New Raleigh talked to Sam McGuire about the Double Barrel Benefit, which is put together by local airwave juggernaut WKNC. Sam, aka BigFatSac (on Mondays from 5pm-7pm), has been playing curator to this event since 2005. Sam got his start in college radio while he was still in high school. Sam had a show called “Freshly Squeezed” on WJPZ 89.1 FM, based out of Syracuse University. Sam started “Wash Behind Your Ears” back in September of 2003, so this will be his fifth year on the air at WKNC.
The Double Barrel Benefit (DBB) was started as an event to raise needed money for the station. The money goes to cover mostly equipment repairs and upgrades (including the 25,000 watt antenna) which could not always be budgeted ahead of time. The station approached bands about playing a show on behalf of the radio station by a donation of their time and talent. The venue also was a big part. Kings, which was the site of the first 4 DBBs, also donated their space. Kings Barcade was always McGuire’s favorite venue in Raleigh, but it being no more took the wind out of that sail. The first DBB was February 6th and 7th, 2004. It was organized and put together by then General Manager Jamie Proctor (who now works for Chicago-based powerhouse Thrill Jockey. Over the years, the DBB has developed into a local showcase in addition to the benefit thrust. However, the scene and the scope of the DBB yields the point that one does not have to look outside of the Carolinas for amazing and talented bands that can pack a house (Annuals, Mountain Goats, Future Islands….). The generous ones have not only come from Durham and Chapel Hill- bands from Greensboro, Greenville, and Athens, Georgia have participated in this annual event.
“The Pour House Music Hall, where the DBB is this year, is a tremendous place to see a show.” McGuire says. “I don’t think I’ve had a better sound experience anywhere else.” But that doesn’t mean he has no love for Slims, which he thinks “is small but books great bands and sounds great”.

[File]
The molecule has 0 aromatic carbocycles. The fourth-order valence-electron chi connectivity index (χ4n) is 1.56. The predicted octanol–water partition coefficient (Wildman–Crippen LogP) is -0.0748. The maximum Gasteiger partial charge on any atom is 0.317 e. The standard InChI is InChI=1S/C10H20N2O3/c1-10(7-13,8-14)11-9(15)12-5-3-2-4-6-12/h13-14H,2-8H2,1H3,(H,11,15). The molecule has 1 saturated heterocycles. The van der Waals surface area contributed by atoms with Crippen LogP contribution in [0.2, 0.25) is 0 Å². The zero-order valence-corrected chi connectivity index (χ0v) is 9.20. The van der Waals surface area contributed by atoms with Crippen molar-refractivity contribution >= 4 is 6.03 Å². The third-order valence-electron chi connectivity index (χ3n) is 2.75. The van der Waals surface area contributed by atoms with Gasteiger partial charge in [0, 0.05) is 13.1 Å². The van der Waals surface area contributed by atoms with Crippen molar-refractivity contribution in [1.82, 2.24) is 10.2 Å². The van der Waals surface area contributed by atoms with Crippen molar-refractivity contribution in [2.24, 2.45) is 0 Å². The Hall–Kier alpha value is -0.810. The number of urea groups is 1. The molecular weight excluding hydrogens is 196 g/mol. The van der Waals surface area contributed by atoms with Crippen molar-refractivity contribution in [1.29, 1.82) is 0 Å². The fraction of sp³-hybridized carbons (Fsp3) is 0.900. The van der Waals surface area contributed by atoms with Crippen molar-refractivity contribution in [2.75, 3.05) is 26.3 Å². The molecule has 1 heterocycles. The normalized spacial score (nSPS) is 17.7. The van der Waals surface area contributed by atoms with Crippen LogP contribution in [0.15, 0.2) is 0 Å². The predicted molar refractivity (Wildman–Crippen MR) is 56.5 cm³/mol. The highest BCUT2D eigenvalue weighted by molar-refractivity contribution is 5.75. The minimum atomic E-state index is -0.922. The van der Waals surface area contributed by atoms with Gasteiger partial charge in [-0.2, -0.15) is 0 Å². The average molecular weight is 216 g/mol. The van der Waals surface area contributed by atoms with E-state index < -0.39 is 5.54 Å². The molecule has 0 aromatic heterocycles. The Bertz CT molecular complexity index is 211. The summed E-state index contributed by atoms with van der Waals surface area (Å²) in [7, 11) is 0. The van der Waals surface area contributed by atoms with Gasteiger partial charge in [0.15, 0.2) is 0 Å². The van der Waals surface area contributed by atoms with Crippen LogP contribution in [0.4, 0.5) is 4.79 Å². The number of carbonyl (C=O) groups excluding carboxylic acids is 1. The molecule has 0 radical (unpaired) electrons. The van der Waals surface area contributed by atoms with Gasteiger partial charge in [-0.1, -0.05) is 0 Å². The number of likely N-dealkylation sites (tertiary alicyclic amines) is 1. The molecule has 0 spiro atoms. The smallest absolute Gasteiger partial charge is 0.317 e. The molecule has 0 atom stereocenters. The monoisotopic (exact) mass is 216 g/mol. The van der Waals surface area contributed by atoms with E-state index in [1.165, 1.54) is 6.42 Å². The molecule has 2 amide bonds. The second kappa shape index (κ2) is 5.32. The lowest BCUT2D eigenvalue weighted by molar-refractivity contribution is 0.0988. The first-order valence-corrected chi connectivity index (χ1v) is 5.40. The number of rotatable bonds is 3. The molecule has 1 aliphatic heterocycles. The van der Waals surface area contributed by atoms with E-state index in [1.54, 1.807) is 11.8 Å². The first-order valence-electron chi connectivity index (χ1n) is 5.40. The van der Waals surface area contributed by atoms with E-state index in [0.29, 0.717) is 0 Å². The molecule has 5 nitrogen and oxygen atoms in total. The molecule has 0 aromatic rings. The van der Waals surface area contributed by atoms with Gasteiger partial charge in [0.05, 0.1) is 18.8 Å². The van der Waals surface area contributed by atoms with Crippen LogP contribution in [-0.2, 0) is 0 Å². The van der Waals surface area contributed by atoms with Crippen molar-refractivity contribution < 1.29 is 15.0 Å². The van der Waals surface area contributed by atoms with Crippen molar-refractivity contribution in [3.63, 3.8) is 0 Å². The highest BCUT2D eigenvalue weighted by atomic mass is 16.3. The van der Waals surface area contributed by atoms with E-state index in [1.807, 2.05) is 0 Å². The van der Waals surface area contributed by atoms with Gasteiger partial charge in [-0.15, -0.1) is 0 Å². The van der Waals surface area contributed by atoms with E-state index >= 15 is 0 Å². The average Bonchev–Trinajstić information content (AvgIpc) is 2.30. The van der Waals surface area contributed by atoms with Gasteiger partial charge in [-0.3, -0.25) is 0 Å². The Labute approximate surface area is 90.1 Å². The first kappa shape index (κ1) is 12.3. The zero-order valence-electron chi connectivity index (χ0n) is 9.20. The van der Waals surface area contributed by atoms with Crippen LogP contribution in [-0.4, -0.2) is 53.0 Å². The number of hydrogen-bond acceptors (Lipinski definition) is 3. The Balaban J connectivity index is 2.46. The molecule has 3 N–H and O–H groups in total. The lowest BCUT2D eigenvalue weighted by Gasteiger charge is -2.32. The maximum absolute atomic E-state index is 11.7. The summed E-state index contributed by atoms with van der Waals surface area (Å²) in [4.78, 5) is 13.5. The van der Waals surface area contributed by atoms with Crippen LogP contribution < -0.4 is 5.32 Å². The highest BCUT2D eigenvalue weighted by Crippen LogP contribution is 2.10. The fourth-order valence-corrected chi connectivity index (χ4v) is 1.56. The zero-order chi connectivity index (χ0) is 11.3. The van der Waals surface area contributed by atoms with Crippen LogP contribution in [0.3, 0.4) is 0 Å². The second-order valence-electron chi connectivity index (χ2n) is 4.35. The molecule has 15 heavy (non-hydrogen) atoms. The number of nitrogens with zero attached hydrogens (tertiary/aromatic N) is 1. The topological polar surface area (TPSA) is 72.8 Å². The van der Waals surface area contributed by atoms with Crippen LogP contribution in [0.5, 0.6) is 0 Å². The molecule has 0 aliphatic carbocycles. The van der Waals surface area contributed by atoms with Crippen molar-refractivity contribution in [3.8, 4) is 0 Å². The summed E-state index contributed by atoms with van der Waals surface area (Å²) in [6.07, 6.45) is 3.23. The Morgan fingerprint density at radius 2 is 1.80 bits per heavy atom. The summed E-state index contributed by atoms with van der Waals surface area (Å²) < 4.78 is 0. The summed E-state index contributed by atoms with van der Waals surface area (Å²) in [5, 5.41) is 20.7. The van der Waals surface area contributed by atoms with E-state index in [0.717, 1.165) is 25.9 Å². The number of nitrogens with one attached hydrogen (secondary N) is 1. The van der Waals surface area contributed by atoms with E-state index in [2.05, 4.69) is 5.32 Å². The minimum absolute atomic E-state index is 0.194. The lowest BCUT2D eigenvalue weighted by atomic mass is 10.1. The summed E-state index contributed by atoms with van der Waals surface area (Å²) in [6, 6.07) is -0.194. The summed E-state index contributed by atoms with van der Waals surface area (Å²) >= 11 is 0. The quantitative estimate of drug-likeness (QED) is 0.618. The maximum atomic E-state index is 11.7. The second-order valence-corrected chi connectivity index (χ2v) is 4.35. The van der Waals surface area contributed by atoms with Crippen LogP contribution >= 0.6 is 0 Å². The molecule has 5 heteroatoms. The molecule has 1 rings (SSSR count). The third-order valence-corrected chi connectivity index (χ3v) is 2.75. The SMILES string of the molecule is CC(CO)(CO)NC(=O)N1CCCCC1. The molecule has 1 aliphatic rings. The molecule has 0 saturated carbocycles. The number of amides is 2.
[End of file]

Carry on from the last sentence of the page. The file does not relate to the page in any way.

When we asked about the varying styles of the line-ups, especially with this year, Sam could only promise that each of the eight bands on the bill create something unique and beautiful; like a snowflake, with loud muscles. As for the next installment, Sam’s had a few ideas, such as expanding from 2 to 3 days and including a night for hip hop and electronic artists. Silent auctions of donated items from artists and local businesses have also come to mind. Pylon was asked to perform this year, but could not due to other commitments. However, they offered to have something of theirs to be auctioned off instead. This shows that even when bands can’t perform, they still try to help with any ideas they may have. Each year gets better and better and hopefully number six will follow suit. Eventually, Sam hopes that the DBB becomes a nationally recognized event along the lines of Macrock or even SXSW.
The one amazing thing I’ve learned from working on the DBB is how much love
there is for WKNC from bands both local and national. Preparing, practicing,
driving, hauling gear, and playing is a lot of work for a band. To do it without
any compensation, save a t-shirt and a good feeling that you helped out,
is simply astounding.
- Sam McGuire